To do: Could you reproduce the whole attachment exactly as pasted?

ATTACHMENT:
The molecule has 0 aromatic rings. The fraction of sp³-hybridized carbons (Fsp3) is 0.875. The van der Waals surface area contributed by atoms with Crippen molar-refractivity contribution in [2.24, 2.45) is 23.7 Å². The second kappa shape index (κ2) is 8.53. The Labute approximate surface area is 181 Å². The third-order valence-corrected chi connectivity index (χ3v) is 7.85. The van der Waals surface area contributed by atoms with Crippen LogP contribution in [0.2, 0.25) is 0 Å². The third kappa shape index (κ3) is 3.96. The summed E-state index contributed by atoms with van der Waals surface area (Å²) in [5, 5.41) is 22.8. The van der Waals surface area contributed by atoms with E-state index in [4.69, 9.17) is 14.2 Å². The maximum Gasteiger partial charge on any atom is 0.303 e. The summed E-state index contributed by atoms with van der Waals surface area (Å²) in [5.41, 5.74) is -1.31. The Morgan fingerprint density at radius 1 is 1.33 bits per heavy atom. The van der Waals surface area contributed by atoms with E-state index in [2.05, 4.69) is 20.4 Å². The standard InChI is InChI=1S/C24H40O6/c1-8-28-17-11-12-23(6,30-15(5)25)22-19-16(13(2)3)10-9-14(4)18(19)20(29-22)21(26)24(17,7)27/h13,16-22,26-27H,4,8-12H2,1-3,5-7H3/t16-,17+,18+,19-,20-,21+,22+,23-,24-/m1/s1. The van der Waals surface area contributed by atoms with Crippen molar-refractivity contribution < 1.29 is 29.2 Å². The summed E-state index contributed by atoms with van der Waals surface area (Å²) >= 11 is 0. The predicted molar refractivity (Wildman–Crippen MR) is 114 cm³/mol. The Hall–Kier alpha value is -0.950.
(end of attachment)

The molecule has 0 aromatic rings. The fraction of sp³-hybridized carbons (Fsp3) is 0.875. The van der Waals surface area contributed by atoms with Crippen molar-refractivity contribution in [2.24, 2.45) is 23.7 Å². The second kappa shape index (κ2) is 8.53. The Labute approximate surface area is 181 Å². The third-order valence-corrected chi connectivity index (χ3v) is 7.85. The van der Waals surface area contributed by atoms with Crippen LogP contribution in [0.2, 0.25) is 0 Å². The third kappa shape index (κ3) is 3.96. The summed E-state index contributed by atoms with van der Waals surface area (Å²) in [5, 5.41) is 22.8. The van der Waals surface area contributed by atoms with E-state index in [4.69, 9.17) is 14.2 Å². The maximum Gasteiger partial charge on any atom is 0.303 e. The summed E-state index contributed by atoms with van der Waals surface area (Å²) in [5.41, 5.74) is -1.31. The Morgan fingerprint density at radius 1 is 1.33 bits per heavy atom. The van der Waals surface area contributed by atoms with E-state index in [2.05, 4.69) is 20.4 Å². The standard InChI is InChI=1S/C24H40O6/c1-8-28-17-11-12-23(6,30-15(5)25)22-19-16(13(2)3)10-9-14(4)18(19)20(29-22)21(26)24(17,7)27/h13,16-22,26-27H,4,8-12H2,1-3,5-7H3/t16-,17+,18+,19-,20-,21+,22+,23-,24-/m1/s1. The van der Waals surface area contributed by atoms with Crippen molar-refractivity contribution < 1.29 is 29.2 Å². The summed E-state index contributed by atoms with van der Waals surface area (Å²) >= 11 is 0. The predicted molar refractivity (Wildman–Crippen MR) is 114 cm³/mol. The Hall–Kier alpha value is -0.950.